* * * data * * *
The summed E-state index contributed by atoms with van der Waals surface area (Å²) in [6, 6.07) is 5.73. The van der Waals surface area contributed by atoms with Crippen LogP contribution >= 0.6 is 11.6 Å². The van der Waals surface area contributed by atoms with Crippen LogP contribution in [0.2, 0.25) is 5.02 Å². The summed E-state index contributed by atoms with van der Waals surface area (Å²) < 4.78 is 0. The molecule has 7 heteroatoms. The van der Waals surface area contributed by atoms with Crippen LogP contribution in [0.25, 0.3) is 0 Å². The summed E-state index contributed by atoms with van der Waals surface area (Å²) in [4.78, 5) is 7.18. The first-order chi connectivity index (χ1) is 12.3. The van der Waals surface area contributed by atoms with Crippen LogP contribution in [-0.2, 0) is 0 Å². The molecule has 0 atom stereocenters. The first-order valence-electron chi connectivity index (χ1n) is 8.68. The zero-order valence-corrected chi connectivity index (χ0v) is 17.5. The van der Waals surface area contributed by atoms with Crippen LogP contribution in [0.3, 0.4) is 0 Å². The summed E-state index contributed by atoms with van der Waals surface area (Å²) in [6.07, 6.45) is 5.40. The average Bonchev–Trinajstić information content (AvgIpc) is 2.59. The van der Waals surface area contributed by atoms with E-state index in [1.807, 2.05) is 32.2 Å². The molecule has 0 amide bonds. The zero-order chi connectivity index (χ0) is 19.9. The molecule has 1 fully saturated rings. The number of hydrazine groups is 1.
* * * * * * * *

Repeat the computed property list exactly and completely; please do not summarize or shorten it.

The summed E-state index contributed by atoms with van der Waals surface area (Å²) in [6, 6.07) is 5.73. The van der Waals surface area contributed by atoms with Crippen LogP contribution >= 0.6 is 11.6 Å². The van der Waals surface area contributed by atoms with Crippen LogP contribution in [0.2, 0.25) is 5.02 Å². The summed E-state index contributed by atoms with van der Waals surface area (Å²) < 4.78 is 0. The molecule has 7 heteroatoms. The van der Waals surface area contributed by atoms with Crippen LogP contribution in [0.25, 0.3) is 0 Å². The summed E-state index contributed by atoms with van der Waals surface area (Å²) in [4.78, 5) is 7.18. The first-order chi connectivity index (χ1) is 12.3. The van der Waals surface area contributed by atoms with Crippen LogP contribution in [-0.2, 0) is 0 Å². The molecule has 0 atom stereocenters. The first-order valence-electron chi connectivity index (χ1n) is 8.68. The zero-order valence-corrected chi connectivity index (χ0v) is 17.5. The van der Waals surface area contributed by atoms with Crippen LogP contribution in [0.3, 0.4) is 0 Å². The summed E-state index contributed by atoms with van der Waals surface area (Å²) in [6.07, 6.45) is 5.40. The average Bonchev–Trinajstić information content (AvgIpc) is 2.59. The van der Waals surface area contributed by atoms with E-state index in [1.807, 2.05) is 32.2 Å². The molecule has 0 amide bonds. The zero-order chi connectivity index (χ0) is 19.9. The molecule has 1 fully saturated rings. The number of hydrazine groups is 1.